CGAP CEO's Women's Economic Empowerment TechSprint Conference Speech
FINANCIAL CONDUCT AUTHORITY
Greta Bull, CGAP CEO
Address to Women's Economic Empowerment TechSprint Conference
March 22, 2021
It is a pleasure to join you today to speak about the impact of the COVID-19 crisis on women in the global south and to consider the ways the financial sector can help turn this crisis into an opportunity to improve women’s economic empowerment. Before I do that, a quick word about CGAP. We are a multi donor supported think tank (including the United Kingdom) housed in the World Bank that focuses on the ways financial services and technology can improve the lives of the poor.
Let’s start with the impact. We know that the COVID crisis is having a devastating impact on emerging markets. The World Bank’s latest estimate is that as many as 163 million people could fall back into extreme poverty by the end of 2021. This is an enormous setback to two decades of steady progress. As you can see here, the impact of COVID-19 will wipe out five years of progress towards ending extreme poverty, which is defined as people living on just under $700 dollars a year.
And this impact is being borne disproportionately by women. Analysis by McKinsey, based on data from the United States and India, suggests that women were 1.8 times more likely to have lost a job due to the pandemic. And that female jobs in general are 19 percent more at risk than male ones simply because women are over-represented in sectors negatively affected by COVID-19. We are also seeing this pattern play out in small business. A recent survey by the World Bank revealed that women were significantly more likely than men to close their business as a result of the crisis. Interestingly, the highest differential was here in North America. But as you can see, both South Asia and sub-Saharan Africa experienced both high levels of firm closure and significant gender gaps. There are many potential reasons for this, but high among them are women’s overrepresentation in sectors more affected by the crisis, disproportionate caregiving responsibilities and social norms that prioritize men as breadwinners over women when work is scarce. Interestingly, the poverty gender gap is at its highest during peak productive and reproductive years for women. Between the ages of 25 and 34, there are 122 women living in extreme poverty for every 100 men.
COVID has exacerbated gender inequality and there is a risk that gender gaps will continue to widen after the pandemic if support for women is de-prioritized in favor of measures that are perceived to be more urgent. What this means in practical terms is that we are at risk of eroding gains in women and girls’ accumulation of human capital, economic empowerment, voice and agency. These gains were painstakingly built over decades and their erosion risks undermining long term economic prospects for us all. McKinsey estimates that taking action now to advance gender equality as part of our crisis response could add $13 trillion to global GDP by 2030. The payoff is potentially huge. In pre-crisis research, McKinsey found that incremental investment of $1.5 to $2 trillion US dollars in just five areas - education, family planning, maternal mortality, digital inclusion, and unpaid care work - would yield a 6 to 8x return on investment in terms of economic growth. It is very much in all our interests to double down on supporting women through this crisis. And to do it NOW.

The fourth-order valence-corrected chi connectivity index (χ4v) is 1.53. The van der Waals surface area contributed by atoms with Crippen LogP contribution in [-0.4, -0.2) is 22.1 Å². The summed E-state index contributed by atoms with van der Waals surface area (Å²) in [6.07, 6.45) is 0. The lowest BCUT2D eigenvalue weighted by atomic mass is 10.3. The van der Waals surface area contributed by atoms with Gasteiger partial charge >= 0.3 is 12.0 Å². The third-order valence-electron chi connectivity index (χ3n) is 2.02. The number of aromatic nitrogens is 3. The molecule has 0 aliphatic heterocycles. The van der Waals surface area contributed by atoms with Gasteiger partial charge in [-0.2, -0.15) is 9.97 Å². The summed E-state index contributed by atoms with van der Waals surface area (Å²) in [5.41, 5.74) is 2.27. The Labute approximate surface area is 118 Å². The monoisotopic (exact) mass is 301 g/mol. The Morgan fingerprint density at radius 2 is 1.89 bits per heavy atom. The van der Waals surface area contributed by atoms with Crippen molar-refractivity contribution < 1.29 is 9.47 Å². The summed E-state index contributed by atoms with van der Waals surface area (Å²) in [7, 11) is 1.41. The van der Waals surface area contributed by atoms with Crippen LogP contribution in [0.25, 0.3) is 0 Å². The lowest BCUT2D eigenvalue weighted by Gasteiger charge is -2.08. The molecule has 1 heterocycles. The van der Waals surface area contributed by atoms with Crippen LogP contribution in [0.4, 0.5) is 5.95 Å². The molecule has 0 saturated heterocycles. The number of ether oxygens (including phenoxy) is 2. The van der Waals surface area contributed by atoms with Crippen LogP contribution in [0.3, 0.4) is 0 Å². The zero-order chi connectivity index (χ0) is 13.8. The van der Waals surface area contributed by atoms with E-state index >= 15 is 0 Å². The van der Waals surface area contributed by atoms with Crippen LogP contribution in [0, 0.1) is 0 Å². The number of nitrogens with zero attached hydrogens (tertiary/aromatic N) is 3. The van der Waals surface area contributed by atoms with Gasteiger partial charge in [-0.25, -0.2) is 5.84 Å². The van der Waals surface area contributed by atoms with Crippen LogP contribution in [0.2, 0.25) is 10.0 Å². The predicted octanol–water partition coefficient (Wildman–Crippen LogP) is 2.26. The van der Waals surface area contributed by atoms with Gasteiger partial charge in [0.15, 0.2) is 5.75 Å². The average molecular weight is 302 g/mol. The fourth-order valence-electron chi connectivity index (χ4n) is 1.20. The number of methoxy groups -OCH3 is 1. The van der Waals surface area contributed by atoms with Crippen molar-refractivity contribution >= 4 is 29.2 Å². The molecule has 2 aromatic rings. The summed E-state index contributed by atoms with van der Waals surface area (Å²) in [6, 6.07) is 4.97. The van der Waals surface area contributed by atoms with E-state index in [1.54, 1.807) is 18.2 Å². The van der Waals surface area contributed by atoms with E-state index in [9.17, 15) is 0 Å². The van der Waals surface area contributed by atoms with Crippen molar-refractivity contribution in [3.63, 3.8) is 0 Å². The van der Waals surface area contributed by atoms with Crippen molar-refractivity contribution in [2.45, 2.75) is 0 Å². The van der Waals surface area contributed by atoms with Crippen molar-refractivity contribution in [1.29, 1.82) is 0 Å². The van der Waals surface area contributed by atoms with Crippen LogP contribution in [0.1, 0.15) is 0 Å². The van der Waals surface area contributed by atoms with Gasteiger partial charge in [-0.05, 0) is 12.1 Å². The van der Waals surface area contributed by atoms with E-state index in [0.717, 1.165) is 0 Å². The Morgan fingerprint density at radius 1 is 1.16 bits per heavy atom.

So - how can the financial sector play a role in increasing the economic empowerment of women in emerging markets? In the simplest terms, financial services – payments, savings, insurance and credit - provide tools that can help women take advantage of economic opportunities and protect themselves from downside risks.
Let me offer you three ways that financial inclusion of women can make a big difference in the lives of the poor:
- First, it facilitates access to financial resources, in both good times and bad;
- Second, it provides an on-ramp to the digital economy, where economic opportunities are increasingly shifting; and
- Third, it can play a big role in giving women greater control over their own lives, which in turn has benefits for poor households.
Let’s look at each of these in turn.
First, access to an account. Getting resources into the hands of people harmed by the crisis has been the main government intervention over the last year – basically, social protection payments to households and liquidity support to keep small and medium sized businesses afloat. In countries that have invested in inclusive financial systems, this task has been made a lot easier. Take India: getting social payments to hundreds of millions of poor people would have been daunting in the best of circumstances, impossible during a pandemic. And yet, the Indian government was able to get social payments, averaging around $20 per payment, into the hands of 428 million recipients of various COVID relief programs. Why? Because India invested in financial inclusion. India created the Aadhaar ID and made it universal, which facilitated access to accounts. It mandated that low value accounts be made available to every household. And it built world class payments infrastructure that enabled payments to be made efficiently and electronically. Because India increased its rate of financial inclusion from 35 to 80 percent between 2011 and 2017, it was able to mobilize that infrastructure to get help to hundreds of millions of people in a matter of months. And women disproportionately benefited from increased inclusion – a gender gap that sat at 9 percentage points in 2011 was reduced to only 3 percentage points by 2017. And although we don’t have exact data, we estimate that around 60 percent of those social payments made in the early days of the pandemic went to women.